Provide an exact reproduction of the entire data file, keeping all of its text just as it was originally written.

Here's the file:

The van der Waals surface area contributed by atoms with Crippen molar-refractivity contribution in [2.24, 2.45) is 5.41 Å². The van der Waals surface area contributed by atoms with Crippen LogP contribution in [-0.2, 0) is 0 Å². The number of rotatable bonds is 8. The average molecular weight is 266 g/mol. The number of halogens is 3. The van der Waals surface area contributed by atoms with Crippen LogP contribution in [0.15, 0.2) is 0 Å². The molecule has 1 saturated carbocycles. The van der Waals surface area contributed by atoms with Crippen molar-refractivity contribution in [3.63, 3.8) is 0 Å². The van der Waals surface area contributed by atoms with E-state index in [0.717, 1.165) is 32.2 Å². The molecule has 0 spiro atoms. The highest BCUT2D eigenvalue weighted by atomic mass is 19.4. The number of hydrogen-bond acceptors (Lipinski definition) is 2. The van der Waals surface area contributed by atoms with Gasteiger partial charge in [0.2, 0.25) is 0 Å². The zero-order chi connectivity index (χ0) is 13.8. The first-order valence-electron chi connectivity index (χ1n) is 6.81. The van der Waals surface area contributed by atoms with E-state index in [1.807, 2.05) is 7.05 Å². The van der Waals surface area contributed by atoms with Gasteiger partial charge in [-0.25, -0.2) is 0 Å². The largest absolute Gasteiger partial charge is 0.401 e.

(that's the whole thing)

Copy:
The van der Waals surface area contributed by atoms with Crippen molar-refractivity contribution in [2.24, 2.45) is 5.41 Å². The van der Waals surface area contributed by atoms with Crippen LogP contribution in [-0.2, 0) is 0 Å². The number of rotatable bonds is 8. The average molecular weight is 266 g/mol. The number of halogens is 3. The van der Waals surface area contributed by atoms with Crippen LogP contribution in [0.15, 0.2) is 0 Å². The molecule has 1 saturated carbocycles. The van der Waals surface area contributed by atoms with Crippen molar-refractivity contribution in [3.63, 3.8) is 0 Å². The van der Waals surface area contributed by atoms with E-state index in [0.717, 1.165) is 32.2 Å². The molecule has 0 spiro atoms. The highest BCUT2D eigenvalue weighted by atomic mass is 19.4. The number of hydrogen-bond acceptors (Lipinski definition) is 2. The van der Waals surface area contributed by atoms with Gasteiger partial charge in [0.2, 0.25) is 0 Å². The zero-order chi connectivity index (χ0) is 13.8. The first-order valence-electron chi connectivity index (χ1n) is 6.81. The van der Waals surface area contributed by atoms with E-state index in [1.807, 2.05) is 7.05 Å². The van der Waals surface area contributed by atoms with Gasteiger partial charge in [-0.25, -0.2) is 0 Å². The largest absolute Gasteiger partial charge is 0.401 e.